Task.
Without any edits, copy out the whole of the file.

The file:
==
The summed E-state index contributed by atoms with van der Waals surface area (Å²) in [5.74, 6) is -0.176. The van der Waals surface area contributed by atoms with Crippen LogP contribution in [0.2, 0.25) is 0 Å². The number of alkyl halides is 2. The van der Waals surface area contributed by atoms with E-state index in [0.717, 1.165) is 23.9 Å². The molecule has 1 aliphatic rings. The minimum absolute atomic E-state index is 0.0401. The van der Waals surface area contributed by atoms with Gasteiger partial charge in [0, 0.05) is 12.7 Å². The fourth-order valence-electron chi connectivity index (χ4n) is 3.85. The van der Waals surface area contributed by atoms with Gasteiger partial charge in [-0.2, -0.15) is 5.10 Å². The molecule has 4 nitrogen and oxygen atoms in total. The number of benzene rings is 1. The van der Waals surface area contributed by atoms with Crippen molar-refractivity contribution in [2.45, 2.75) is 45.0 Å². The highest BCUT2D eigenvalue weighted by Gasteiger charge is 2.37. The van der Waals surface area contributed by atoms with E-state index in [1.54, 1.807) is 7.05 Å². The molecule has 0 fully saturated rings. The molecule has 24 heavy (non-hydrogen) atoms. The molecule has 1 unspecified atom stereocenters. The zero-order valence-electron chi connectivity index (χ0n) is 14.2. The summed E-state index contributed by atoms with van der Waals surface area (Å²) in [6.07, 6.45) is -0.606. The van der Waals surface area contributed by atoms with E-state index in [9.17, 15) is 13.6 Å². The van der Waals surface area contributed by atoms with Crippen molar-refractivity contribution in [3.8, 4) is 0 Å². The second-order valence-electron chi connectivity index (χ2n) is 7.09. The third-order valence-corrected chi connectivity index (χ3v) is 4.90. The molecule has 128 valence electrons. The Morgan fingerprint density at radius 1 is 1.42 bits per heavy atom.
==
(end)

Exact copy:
The summed E-state index contributed by atoms with van der Waals surface area (Å²) in [5.74, 6) is -0.176. The van der Waals surface area contributed by atoms with Crippen LogP contribution in [0.2, 0.25) is 0 Å². The number of alkyl halides is 2. The van der Waals surface area contributed by atoms with E-state index in [0.717, 1.165) is 23.9 Å². The molecule has 1 aliphatic rings. The minimum absolute atomic E-state index is 0.0401. The van der Waals surface area contributed by atoms with Gasteiger partial charge in [0, 0.05) is 12.7 Å². The fourth-order valence-electron chi connectivity index (χ4n) is 3.85. The van der Waals surface area contributed by atoms with Gasteiger partial charge in [-0.2, -0.15) is 5.10 Å². The molecule has 4 nitrogen and oxygen atoms in total. The number of benzene rings is 1. The van der Waals surface area contributed by atoms with Crippen molar-refractivity contribution in [2.45, 2.75) is 45.0 Å². The highest BCUT2D eigenvalue weighted by Gasteiger charge is 2.37. The van der Waals surface area contributed by atoms with E-state index in [1.54, 1.807) is 7.05 Å². The molecule has 0 fully saturated rings. The molecule has 24 heavy (non-hydrogen) atoms. The molecule has 1 unspecified atom stereocenters. The zero-order valence-electron chi connectivity index (χ0n) is 14.2. The summed E-state index contributed by atoms with van der Waals surface area (Å²) in [6.07, 6.45) is -0.606. The van der Waals surface area contributed by atoms with E-state index in [9.17, 15) is 13.6 Å². The van der Waals surface area contributed by atoms with Crippen molar-refractivity contribution in [3.8, 4) is 0 Å². The second-order valence-electron chi connectivity index (χ2n) is 7.09. The third-order valence-corrected chi connectivity index (χ3v) is 4.90. The molecule has 128 valence electrons. The Morgan fingerprint density at radius 1 is 1.42 bits per heavy atom.